Endoscopy 2022; 54(01): E19-E21
DOI: 10.1055/a-1348-0645

Endoscopic closure of a large gastric mucosal defect after endoscopic submucosal dissection using a novel endoscopic string-with-knotter suture device

1  Department of Gastroenterology and Hepatology, Sichuan Academy of Medical Sciences & Sichuan Provincial Peopleʼs Hospital, Chengdu, Sichuan Province, China
Zhao-shen Li
2  Department of Gastroenterology, Changhai Hospital, Second Military Medical University and Naval Medical University, Shanghai, China
Dong Wang
3  Department of Gastroenterology, Ruijin Hospital, Shanghai Jiaotong University School of Medicine, Shanghai, China
› Author Affiliations

Complete defect closure after endoscopic submucosal dissection (ESD) could decrease delayed adverse events [1]. Although various endoscopic instruments are used to suture post-ESD defects, such as the Overstitch device [2] and loop string-assisted clip device [3], these devices either cost a lot or require complicated manipulation. Therefore, we developed a string-with-knotter device (VDK-FH-A-11-180; Jiangsu Vedkang Medical Science and Technology Co., Changzhou, Jiangsu, China) [4] to easily and reliably close a gastric post-ESD defect ([Video 1]).

Video 1 Endoscopic closure of a large gastric mucosal defect after endoscopic submucosal dissection (ESD) using the novel string-with-knotter device. Three clips linked by a string are applied to the edges of the defect. The knotter device is then used to approximate the mucosal defect, tie the string, and cut the excess string. Additional endoscopic clips are placed to achieve complete closure.


A 50-year-old woman with a submucosal lesion of the gastric lesser curve ([Fig. 1 a]) was referred for endoscopic treatment. A large defect with muscle injury was left after ESD had been performed ([Fig. 1 b]), which was sutured using the string-with-knotter device. A reopenable clip with string attached was deployed on the middle of the lesser curve edge of the defect ([Fig. 1 c]). Another clip was used to pick up the string and was placed on the opposite edge of the defect ([Fig. 1 d]). The third clip was used to fix the string to the anal edge of the defect ([Fig. 1 e]). The knotter was introduced over the string to approximate the defect by gradually pulling the free end of the string ([Fig. 1 f]). Because the string passed successively through the outer plastic cylinder and the inner two steel wires ([Fig. 2 a]), when the plastic cylinder was continuously pushed by the metal sheath, advancing it towards the metal head, the string was firstly tied via the force of friction between the plastic cylinder and the metal head ([Fig. 2 b]), then excess string was cut under shear force from severe compression of the two steel wires ([Fig. 2 c]). Finally, the tied string was released as the welding site ruptured owing to the counter-force between the steel wires and the metal head ([Fig. 2 d]). Additional clips were then placed ([Fig. 1 g]), and endoscopic inspection confirmed complete defect closure ([Fig. 1 h]).

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Fig. 1 Endoscopic views of the closure of a large gastric mucosal defect after endoscopic submucosal dissection (ESD) using the novel string-with-knotter suture device showing a a 2.5 × 3.5 cm submucosal lesion located in upper lesser curve of the stomach; b a large (4 cm) mucosal defect with muscle layer injury following ESD; c a clip with attached string that was placed in the middle of the lesser curve edge of the mucosal defect; d another clip that was hooked over the string and then fixed to the middle of the contralateral edge of the mucosal defect; e the third clip that was deployed to anchor the string to the anal margin of the mucosal defect; f the mucosal defect after it had been markedly gathered in by introducing the knotter and pulling the free end of the string; g sequential clips placed to completely close the mucosal defect after the string had been perfectly tied and the redundant string had been cut by the knotter; h complete closure of the post-ESD defect by the suture device.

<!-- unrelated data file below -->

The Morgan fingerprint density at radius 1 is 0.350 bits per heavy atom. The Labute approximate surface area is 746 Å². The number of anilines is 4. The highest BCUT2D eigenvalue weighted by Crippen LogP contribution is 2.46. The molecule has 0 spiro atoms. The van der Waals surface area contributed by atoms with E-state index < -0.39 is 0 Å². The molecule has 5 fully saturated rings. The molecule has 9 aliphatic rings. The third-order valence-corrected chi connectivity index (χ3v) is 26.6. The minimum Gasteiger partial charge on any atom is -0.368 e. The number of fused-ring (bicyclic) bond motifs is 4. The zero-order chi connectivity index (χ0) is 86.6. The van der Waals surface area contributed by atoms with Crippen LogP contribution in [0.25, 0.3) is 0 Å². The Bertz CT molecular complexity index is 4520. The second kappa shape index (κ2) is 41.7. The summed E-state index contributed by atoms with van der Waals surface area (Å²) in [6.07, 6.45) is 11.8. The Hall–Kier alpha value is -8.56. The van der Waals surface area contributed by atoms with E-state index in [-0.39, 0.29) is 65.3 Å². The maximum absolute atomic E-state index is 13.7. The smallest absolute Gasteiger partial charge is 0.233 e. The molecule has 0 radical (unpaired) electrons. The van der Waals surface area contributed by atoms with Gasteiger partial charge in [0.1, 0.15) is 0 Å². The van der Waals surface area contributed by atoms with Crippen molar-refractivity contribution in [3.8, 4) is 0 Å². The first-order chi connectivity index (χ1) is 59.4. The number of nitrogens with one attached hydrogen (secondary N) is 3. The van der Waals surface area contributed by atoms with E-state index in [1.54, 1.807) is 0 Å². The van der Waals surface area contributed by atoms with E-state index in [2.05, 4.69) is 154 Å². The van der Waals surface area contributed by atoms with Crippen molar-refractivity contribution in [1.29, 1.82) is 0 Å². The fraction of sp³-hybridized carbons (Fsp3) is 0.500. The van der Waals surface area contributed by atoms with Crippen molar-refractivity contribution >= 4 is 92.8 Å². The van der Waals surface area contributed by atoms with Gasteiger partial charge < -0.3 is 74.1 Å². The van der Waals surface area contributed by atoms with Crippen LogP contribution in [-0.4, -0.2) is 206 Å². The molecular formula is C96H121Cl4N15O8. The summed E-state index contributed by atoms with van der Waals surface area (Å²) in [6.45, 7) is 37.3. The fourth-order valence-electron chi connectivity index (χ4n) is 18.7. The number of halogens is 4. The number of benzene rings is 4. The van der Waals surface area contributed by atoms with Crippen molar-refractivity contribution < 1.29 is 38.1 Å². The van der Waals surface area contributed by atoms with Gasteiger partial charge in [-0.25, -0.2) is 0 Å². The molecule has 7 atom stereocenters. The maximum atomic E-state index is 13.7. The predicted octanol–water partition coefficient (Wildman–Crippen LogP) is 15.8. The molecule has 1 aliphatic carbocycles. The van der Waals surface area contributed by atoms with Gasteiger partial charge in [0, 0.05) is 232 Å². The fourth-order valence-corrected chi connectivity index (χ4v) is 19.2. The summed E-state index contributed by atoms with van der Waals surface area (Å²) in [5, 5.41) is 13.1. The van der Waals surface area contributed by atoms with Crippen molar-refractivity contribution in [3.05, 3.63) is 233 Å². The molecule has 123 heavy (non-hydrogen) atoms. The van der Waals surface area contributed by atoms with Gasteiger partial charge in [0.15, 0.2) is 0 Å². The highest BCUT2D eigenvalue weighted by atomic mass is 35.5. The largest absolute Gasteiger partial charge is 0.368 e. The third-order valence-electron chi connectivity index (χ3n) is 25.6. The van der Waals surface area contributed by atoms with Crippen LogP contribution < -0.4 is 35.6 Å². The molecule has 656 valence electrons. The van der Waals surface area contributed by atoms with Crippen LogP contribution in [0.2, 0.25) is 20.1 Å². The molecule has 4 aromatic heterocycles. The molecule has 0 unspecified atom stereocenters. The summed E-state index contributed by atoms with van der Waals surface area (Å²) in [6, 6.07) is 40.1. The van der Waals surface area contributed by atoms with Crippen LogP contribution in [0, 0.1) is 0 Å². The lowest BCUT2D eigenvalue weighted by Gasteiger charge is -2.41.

Zoom Image
Fig. 2 Schematic diagrams to illustrate the working mechanisms of the string-with-knotter device showing: a the preparation of the knotter device with the string (red) first passed through the outer big plastic cylinder (blue) and then run across the inner scissors formed from the two steel wires (gray); b the knotting of the suture string as the plastic locking cylinder is pushed by the metal sheath (purple) to precisely cover the metal locking head (yellow), with enough force of friction being provided to fix the sting in-between the wires; c the cutting of excess string, which occurs when the plastic locking cylinder is further pushed by the metal sheath, so that the two steel wires are severely compressed and provide shear force to cut off the string between the wires; d the release of the tied string that occurs when the integrated plastic cylinder and metal locking head are continuously pushed by the metal sheath while the two steel wires are pulled away from the metal head, thereby increasing the counter-force between the metal head and steel wires until the welding strength is gradually surpassed, so it ruptures and two elements are completely separated.

Inspired by the widely used string-clip suturing method [5], this novel suture device beautifully solves the difficulty in knotting and cutting the string, so may be a promising closure method for large gastrointestinal defects and perforations.


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Publication History

Publication Date:
17 February 2021 (online)

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